Re: Multimorbidity and the inverse care law in primary care
7 August 2012
Mercer et al describe the important influence of deprivation on medical workload explaining that multi-morbity occurs 10 to 15 years earlier in deprived populations.They use this to develop the argument that practitioners in deprived areas are relatively short of time,exacerbating further the effects of undersupply of GPs.
Tudor Hart's inverse care law has inspired me since I became a GP but in this case the argument made is partially flawed.
It is the number of individuals in an area who have multi-morbidity which determines workload, in this context, not the age at which they develop it.
In our locality area our population structure is similar to that which we expect to see across the country in 20 years time: 5.1% of people are over 85 years old and another 4.9% over 80.
Our area is relatively affluent yet in the year to february 2011 this group used 57% of all hospital bed days and represented 36% of all emergency admissions to hospital. It is inconceivable that secondary care and primary care workloads are not linked.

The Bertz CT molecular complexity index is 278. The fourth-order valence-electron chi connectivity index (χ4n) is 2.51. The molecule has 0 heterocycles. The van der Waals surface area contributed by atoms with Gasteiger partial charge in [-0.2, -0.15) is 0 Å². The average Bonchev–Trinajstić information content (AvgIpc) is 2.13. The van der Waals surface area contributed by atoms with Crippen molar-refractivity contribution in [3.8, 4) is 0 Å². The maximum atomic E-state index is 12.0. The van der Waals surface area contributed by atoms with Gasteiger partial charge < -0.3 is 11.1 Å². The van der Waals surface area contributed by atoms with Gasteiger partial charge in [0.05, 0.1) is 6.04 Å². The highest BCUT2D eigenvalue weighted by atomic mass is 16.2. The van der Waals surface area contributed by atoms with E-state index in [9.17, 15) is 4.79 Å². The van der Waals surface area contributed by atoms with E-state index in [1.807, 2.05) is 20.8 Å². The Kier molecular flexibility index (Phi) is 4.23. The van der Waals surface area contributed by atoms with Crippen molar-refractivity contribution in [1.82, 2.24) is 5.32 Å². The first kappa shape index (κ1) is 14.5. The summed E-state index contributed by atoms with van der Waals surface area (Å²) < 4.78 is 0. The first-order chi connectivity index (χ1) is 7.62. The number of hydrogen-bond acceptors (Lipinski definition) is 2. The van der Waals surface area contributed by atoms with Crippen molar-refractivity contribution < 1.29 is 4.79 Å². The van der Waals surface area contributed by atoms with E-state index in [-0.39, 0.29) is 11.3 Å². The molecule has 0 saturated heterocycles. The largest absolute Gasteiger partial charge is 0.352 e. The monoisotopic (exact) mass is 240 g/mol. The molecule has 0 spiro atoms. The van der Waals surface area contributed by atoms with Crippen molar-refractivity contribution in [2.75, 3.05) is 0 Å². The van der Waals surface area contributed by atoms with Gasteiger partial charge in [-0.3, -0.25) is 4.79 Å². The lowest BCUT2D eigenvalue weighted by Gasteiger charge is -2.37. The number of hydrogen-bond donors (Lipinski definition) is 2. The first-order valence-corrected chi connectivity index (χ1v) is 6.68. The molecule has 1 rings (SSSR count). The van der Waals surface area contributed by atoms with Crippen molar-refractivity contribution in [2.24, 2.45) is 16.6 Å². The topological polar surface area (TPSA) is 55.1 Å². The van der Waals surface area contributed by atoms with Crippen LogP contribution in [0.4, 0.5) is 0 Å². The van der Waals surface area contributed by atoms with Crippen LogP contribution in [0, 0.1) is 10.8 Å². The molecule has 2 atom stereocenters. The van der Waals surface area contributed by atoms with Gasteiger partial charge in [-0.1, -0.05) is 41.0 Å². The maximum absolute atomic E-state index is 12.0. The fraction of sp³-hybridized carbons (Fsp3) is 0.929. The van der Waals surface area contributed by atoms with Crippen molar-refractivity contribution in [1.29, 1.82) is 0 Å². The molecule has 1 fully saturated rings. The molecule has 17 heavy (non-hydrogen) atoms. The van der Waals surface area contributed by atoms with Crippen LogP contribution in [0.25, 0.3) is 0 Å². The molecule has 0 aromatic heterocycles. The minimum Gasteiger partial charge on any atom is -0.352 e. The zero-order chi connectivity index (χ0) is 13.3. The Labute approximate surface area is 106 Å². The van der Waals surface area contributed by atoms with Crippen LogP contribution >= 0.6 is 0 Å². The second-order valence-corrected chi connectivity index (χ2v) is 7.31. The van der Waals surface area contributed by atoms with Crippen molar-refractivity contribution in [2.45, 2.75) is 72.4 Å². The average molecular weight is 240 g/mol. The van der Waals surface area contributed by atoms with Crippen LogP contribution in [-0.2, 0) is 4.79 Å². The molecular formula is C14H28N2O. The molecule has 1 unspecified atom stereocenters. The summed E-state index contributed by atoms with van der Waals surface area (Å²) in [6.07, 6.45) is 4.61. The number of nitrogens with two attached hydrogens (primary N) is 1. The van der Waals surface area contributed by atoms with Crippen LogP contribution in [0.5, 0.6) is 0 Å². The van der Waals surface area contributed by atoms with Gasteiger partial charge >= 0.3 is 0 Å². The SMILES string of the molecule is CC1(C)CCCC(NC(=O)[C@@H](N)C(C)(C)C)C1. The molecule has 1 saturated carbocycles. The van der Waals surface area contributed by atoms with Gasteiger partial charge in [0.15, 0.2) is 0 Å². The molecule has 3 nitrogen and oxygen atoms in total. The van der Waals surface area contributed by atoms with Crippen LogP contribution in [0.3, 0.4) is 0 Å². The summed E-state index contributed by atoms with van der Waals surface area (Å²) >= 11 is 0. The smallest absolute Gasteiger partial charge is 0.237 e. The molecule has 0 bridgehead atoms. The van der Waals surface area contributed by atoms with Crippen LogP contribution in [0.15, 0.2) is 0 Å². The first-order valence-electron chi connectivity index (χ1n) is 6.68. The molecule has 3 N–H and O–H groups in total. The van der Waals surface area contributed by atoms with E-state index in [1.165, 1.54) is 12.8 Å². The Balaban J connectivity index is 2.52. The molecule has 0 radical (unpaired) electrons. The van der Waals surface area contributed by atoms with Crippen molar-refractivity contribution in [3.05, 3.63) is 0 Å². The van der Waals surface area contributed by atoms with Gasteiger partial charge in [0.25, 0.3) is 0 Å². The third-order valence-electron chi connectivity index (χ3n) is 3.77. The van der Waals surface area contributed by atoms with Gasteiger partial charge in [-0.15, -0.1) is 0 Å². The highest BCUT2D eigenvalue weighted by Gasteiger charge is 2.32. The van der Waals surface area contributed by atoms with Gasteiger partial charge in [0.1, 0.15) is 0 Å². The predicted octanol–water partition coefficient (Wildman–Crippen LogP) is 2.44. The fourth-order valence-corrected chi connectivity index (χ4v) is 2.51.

Primary care workload statistics are more difficult to collect but the rise in my practice is such that whilst in 1990 one column per Gp in a standard practice message daybook was mostly sufficient,we have now reached 5 columns on some days.
It is inexcusable that the NHS does not attempt to match GP distribution to the clinical need of populations served but "too little consultation time" is a shared problem and at present in East Devon it does not feel as though the effects of old age are over-resourced.
Competing interests: Co chair of Wakley Locality Commissioning Group
Axminster Medical Practice, Church St, Axminster EX13 5AG
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